The Cycle of Social Networking Sites

There are many definitions of friends online and offline. The meaning of friends has broadened to include good friends, best friends, acquaintances, and friends pertaining to different contexts. People can decide to make online friends to make connections or for no specific reason at all. In the article “Friends, Friendsters, and Myspace Top 8: Writing Community Into Being on Social Network Sites,” Danah Boyd talks about the Myspace top friends list and how it was an important aspect of Myspace profiles because it demonstrated who one valued more than other in the connections that they have made on the social networking system. Boyd notes the context that these connection creating online. These connections created subcultures and created norms for users.

Danah Boyd’s article should update her article on the uses of Myspace bulletins. The Myspace of 2006 was successful in connecting people and providing a place where context could be made because of those connections. Boyd states that as Friends are made on social networking sites such as Myspace, contexts are created that allow for “vital messages” to spread that are appropriate to the community. Boyd recounts how Myspace’s bulletins helped rally teens for a protest against an immigration bill. These bulletins were once useful for spreading news about protests. In my use of Myspace in my high school years I had never seen bulletins as a tool for engaging political action; most posts consisted of rants, answers to random questionnaires and those creepy email-like chain letters. Boyd’s analysis on bulletins is that it allowed people to learn about protests and spread that information easily to others. The network of connections allowed for this information to be posted from one context to another facilitating the information flow. An update would be useful on the use of Myspace’s bulletin’s because, Myspace is no longer a popular social media sites where people will be going to look for this kind of information.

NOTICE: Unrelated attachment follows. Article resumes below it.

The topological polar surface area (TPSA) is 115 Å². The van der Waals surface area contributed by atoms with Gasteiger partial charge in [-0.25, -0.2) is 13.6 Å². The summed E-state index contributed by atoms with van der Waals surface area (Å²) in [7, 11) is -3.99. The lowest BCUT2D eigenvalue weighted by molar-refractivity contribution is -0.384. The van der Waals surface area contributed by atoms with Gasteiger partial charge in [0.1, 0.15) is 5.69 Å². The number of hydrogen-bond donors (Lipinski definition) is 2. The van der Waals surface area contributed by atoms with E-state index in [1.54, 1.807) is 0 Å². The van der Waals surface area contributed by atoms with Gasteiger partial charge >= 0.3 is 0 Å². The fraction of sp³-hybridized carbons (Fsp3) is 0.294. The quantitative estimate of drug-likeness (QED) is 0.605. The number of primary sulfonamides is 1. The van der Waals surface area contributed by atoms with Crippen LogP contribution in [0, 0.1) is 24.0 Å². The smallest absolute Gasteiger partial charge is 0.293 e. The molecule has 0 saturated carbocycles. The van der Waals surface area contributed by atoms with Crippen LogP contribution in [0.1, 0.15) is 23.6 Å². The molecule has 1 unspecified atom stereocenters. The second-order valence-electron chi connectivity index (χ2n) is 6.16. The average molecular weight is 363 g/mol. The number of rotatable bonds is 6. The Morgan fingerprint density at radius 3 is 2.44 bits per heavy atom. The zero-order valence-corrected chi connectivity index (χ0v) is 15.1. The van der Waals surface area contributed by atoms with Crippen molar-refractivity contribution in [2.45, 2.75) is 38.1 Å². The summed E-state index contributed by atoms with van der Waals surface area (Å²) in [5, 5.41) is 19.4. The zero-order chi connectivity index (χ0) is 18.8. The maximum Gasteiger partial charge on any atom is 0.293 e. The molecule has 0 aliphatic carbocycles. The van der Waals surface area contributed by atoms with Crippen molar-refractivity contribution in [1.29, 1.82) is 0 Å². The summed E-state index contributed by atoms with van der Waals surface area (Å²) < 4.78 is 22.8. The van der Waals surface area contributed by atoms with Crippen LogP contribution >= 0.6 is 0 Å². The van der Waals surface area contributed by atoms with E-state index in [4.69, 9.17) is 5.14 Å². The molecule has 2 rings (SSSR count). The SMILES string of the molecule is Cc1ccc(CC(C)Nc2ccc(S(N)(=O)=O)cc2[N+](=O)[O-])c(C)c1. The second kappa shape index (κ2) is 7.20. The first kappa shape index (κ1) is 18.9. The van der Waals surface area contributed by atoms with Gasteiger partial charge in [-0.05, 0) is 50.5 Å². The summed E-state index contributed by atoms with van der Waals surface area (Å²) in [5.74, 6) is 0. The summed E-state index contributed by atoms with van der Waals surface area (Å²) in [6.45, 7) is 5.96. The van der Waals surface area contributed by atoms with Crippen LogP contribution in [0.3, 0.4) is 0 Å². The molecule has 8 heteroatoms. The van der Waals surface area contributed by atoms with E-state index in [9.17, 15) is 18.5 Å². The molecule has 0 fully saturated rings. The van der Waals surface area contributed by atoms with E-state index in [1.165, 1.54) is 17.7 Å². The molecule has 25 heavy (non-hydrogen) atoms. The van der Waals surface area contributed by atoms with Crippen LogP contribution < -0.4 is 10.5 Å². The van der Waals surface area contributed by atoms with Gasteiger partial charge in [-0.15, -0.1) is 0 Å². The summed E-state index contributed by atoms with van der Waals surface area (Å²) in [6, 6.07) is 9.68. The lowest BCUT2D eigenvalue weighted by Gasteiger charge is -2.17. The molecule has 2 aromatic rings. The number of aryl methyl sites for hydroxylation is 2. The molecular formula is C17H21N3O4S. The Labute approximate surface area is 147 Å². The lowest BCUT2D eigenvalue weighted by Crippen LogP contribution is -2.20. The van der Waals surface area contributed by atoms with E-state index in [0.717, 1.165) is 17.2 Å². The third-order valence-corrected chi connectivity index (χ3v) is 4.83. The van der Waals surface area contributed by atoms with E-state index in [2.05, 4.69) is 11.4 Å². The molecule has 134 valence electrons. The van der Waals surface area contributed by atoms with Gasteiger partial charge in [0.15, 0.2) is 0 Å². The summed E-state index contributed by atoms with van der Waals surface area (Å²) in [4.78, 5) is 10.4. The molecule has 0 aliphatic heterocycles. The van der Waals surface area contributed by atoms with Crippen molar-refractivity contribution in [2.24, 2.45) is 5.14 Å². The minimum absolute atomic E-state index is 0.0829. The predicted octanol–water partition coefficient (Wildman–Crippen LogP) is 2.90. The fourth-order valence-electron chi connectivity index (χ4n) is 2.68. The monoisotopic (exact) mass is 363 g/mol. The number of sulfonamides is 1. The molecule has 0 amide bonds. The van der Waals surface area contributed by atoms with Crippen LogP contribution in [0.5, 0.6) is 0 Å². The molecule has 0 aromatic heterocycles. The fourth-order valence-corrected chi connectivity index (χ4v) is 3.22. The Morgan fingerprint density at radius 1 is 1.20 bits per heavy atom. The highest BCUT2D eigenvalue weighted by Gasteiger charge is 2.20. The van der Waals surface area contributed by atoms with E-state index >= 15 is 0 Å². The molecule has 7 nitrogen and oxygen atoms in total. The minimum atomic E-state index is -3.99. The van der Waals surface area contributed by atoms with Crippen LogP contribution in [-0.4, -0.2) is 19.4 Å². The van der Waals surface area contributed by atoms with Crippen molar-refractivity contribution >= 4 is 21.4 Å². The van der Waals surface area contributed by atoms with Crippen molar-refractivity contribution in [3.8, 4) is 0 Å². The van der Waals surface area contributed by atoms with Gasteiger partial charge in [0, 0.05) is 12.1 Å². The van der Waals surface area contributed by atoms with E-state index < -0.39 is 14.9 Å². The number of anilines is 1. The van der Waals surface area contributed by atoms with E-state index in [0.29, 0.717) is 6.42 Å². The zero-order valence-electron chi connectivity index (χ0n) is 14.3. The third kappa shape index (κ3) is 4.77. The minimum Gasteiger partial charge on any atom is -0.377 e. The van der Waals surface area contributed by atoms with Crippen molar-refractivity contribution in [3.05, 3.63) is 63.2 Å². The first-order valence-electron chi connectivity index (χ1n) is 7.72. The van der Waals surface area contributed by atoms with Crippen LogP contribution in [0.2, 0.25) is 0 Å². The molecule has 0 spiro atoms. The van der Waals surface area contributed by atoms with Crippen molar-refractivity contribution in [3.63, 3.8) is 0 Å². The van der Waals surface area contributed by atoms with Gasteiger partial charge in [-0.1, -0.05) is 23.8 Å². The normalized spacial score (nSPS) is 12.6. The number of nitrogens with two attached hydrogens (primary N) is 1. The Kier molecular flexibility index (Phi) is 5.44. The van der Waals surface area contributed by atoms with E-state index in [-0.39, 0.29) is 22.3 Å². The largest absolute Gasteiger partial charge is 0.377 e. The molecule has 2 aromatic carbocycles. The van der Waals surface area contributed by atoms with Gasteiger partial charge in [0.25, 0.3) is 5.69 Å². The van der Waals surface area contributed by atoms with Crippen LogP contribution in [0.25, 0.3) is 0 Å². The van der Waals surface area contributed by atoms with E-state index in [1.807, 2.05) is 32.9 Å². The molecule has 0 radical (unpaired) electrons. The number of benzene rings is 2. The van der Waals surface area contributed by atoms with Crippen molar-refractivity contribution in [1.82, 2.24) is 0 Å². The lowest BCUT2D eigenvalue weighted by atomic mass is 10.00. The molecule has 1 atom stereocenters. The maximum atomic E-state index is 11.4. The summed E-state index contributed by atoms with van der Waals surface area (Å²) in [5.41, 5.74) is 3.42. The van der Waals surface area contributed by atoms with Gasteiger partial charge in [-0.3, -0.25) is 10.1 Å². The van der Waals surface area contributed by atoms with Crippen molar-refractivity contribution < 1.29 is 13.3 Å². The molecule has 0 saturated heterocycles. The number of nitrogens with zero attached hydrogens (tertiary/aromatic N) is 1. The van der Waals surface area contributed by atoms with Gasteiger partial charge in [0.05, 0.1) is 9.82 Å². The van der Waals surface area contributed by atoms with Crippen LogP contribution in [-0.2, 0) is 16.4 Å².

In the new launch of Myspace, there does not appear to be a space for the bulletin. In the article “New Myspace will be complete Overhaul” by Kevin Sablan, he states that

“Gone are words like bulletin and blog. People are no longer friends, they’re now connections.”

What has replaced bulletins ability to organize protest events, are more popular sites such as Twitter. Tweets played a large part in toppling the government in Tunisia and Egypt, know as the Arab Spring. The new norm is for users to use different social media platforms to spark protests. While Boyd accounted or Myspace’s unique use of the bulletin, she must take into the account the many social media platforms that, since the “fall” of Myspace, have proven to function in the same way. The motivation for users now is to expand how much they can connect to others and spread information for movements. Twitter apps such as Twitition have even facilitated the use of petitions.

Boyd was right in noting that on most social networking sites, people join and become friends with other as a way of creating context. She describes that subcultures emerged out of the first users of Friendster, and others joined the site as a way of connecting their interests. In her article Boyd states that